About a week ago Barron’s ran an article on the future of Fannie Mae and Freddie Mac – you know the formerly quasi government companies that are no longer quasi because they lost so much money trying to subsidize home purchases for people who shouldn’t have been buying those homes in the first place? They would be the culprits conveniently left out of the recent financial reform bill even though they needed as much reform as the rest of the culprits.
I don’t know if you can read this article without a subscription so here are a few of the highlights:
- Fannie Mae and Freddie Mac own or insure $5.7 Trillion of the $11 Trillion mortgage market
- In the last year they provided 75% of the mortgage funds
- Through the second quarter of this year taxpayers have spent $148 Billion trying to rescue them and will have to spend at least another $100 Billion. Based upon a Congressional Budget Office estimate the additional cost could easily reach $300 Billion.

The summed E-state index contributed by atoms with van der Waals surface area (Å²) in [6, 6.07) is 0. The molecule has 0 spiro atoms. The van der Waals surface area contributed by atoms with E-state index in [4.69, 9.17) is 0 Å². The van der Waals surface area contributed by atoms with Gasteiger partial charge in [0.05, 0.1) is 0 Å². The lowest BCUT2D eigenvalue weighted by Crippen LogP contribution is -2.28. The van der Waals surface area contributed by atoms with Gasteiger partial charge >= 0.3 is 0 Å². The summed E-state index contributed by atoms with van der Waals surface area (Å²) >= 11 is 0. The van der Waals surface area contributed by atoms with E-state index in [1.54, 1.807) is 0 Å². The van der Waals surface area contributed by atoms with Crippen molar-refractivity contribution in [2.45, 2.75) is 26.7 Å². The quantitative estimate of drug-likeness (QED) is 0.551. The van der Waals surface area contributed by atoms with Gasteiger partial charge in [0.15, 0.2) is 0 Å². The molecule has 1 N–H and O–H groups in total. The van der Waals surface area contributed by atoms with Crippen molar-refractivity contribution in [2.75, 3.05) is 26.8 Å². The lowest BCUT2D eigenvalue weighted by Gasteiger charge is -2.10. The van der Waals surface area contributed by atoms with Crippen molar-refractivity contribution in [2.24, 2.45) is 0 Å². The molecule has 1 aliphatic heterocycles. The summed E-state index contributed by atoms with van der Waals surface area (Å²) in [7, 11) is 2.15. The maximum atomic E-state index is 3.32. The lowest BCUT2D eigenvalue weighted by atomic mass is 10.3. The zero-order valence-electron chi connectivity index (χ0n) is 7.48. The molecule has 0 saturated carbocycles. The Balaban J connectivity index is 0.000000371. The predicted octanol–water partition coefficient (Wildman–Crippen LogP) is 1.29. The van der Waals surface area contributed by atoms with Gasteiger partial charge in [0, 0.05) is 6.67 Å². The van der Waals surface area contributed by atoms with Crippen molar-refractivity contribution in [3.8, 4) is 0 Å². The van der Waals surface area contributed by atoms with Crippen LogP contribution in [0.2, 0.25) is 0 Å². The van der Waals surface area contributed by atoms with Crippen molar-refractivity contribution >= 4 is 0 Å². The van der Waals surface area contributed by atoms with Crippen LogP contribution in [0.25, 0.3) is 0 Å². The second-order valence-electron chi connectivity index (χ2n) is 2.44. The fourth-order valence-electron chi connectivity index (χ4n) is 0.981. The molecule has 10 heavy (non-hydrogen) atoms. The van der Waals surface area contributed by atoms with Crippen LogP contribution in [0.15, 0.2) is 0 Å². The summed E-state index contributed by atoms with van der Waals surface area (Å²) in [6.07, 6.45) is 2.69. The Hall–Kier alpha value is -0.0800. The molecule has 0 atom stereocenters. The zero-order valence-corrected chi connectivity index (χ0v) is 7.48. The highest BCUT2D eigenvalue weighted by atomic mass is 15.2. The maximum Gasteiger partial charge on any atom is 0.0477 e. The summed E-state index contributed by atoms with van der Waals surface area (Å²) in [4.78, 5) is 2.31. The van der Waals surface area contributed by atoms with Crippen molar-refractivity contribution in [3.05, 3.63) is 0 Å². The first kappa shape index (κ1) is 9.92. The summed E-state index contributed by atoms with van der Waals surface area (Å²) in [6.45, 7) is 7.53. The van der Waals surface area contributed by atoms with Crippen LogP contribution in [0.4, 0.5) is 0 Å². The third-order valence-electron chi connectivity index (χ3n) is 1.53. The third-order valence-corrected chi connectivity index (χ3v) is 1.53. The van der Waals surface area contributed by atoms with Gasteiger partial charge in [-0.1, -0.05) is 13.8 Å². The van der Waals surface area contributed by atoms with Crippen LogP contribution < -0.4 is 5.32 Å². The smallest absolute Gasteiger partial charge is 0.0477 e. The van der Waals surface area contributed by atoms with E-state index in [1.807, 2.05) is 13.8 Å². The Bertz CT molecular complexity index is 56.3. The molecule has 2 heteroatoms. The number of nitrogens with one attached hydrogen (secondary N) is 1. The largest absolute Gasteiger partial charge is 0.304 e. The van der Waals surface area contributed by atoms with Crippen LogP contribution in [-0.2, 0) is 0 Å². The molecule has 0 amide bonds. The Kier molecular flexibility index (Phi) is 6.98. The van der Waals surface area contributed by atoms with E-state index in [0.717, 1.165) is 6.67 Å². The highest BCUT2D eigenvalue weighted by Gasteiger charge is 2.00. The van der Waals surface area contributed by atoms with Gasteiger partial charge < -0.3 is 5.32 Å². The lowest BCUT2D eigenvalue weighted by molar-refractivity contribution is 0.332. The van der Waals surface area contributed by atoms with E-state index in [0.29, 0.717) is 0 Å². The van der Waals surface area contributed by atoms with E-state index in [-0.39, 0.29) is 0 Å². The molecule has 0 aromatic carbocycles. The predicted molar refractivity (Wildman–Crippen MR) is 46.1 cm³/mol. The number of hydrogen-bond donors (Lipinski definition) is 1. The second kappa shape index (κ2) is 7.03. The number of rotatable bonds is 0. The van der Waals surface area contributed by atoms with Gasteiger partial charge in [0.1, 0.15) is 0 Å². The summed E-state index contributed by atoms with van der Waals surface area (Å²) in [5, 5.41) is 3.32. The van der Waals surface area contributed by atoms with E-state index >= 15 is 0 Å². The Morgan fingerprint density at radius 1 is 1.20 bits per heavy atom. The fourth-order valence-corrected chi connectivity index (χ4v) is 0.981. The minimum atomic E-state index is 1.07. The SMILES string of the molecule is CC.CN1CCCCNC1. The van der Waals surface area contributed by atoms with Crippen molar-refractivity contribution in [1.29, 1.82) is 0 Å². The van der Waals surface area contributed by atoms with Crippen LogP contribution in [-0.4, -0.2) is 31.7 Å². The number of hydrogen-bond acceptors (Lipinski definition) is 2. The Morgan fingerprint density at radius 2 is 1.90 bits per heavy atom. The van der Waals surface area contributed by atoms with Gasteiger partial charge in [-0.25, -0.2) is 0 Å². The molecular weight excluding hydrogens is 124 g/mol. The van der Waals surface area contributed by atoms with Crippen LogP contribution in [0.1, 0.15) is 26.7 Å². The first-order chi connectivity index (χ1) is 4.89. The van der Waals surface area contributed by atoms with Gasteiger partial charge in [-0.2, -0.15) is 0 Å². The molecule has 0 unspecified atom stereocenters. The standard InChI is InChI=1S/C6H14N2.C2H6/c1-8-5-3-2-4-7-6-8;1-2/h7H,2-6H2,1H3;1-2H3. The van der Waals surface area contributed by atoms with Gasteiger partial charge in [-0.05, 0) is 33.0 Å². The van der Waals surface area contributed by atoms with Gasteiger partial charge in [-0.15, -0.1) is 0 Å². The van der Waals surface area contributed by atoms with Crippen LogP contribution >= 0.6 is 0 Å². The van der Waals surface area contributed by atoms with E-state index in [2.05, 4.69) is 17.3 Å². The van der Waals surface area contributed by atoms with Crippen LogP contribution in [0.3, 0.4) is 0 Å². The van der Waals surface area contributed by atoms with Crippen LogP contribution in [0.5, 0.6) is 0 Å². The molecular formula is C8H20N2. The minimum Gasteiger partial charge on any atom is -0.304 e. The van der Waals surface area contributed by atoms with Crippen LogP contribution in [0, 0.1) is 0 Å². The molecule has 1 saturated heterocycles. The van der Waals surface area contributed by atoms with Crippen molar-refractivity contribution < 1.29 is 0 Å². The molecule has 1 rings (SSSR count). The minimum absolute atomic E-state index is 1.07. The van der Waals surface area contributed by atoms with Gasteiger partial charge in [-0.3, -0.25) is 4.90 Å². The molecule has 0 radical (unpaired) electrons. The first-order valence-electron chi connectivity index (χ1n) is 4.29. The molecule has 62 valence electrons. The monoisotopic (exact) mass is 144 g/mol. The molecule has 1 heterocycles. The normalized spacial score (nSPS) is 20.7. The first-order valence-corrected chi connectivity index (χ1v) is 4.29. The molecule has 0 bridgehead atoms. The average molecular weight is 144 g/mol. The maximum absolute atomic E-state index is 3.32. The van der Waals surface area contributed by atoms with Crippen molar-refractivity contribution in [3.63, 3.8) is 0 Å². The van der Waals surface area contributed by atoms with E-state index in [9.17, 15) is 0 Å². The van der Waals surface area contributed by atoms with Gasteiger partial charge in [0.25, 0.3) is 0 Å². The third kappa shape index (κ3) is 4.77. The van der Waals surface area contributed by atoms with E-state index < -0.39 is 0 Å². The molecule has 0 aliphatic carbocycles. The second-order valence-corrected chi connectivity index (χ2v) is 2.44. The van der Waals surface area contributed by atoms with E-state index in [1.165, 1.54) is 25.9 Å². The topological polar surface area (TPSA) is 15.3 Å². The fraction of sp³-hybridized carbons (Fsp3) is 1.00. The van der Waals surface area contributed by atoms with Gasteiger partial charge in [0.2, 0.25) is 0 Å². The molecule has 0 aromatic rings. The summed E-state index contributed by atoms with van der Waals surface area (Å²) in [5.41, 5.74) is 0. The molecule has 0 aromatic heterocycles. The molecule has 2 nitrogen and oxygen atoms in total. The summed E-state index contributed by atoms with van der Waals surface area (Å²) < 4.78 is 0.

- Despite the failure of using these institutions to promote the government’s housing
policy they are still being called upon to do so. Case in point: they
are being pushed to modify mortgages under HAMP (Home Affordable
Modification Program), which is already proving to be another government
fiasco with huge default rates.
- Fannie and Freddie will likely be addressed in a housing finance reform bill to be worked on next year. In all likelihood they will have a much smaller role in the housing market with less government support.
With roots going back to 1938, Fannie and Freddie looked like they could actually succeed in manipulating the housing market for more than 60 years. However, as with all government manipulations they ultimately failed and now we have to figure out how to disentangle them from the housing market without causing another disaster. That’s going to be tough because mortgage rates are sure to rise at a time when the housing market is still reeling.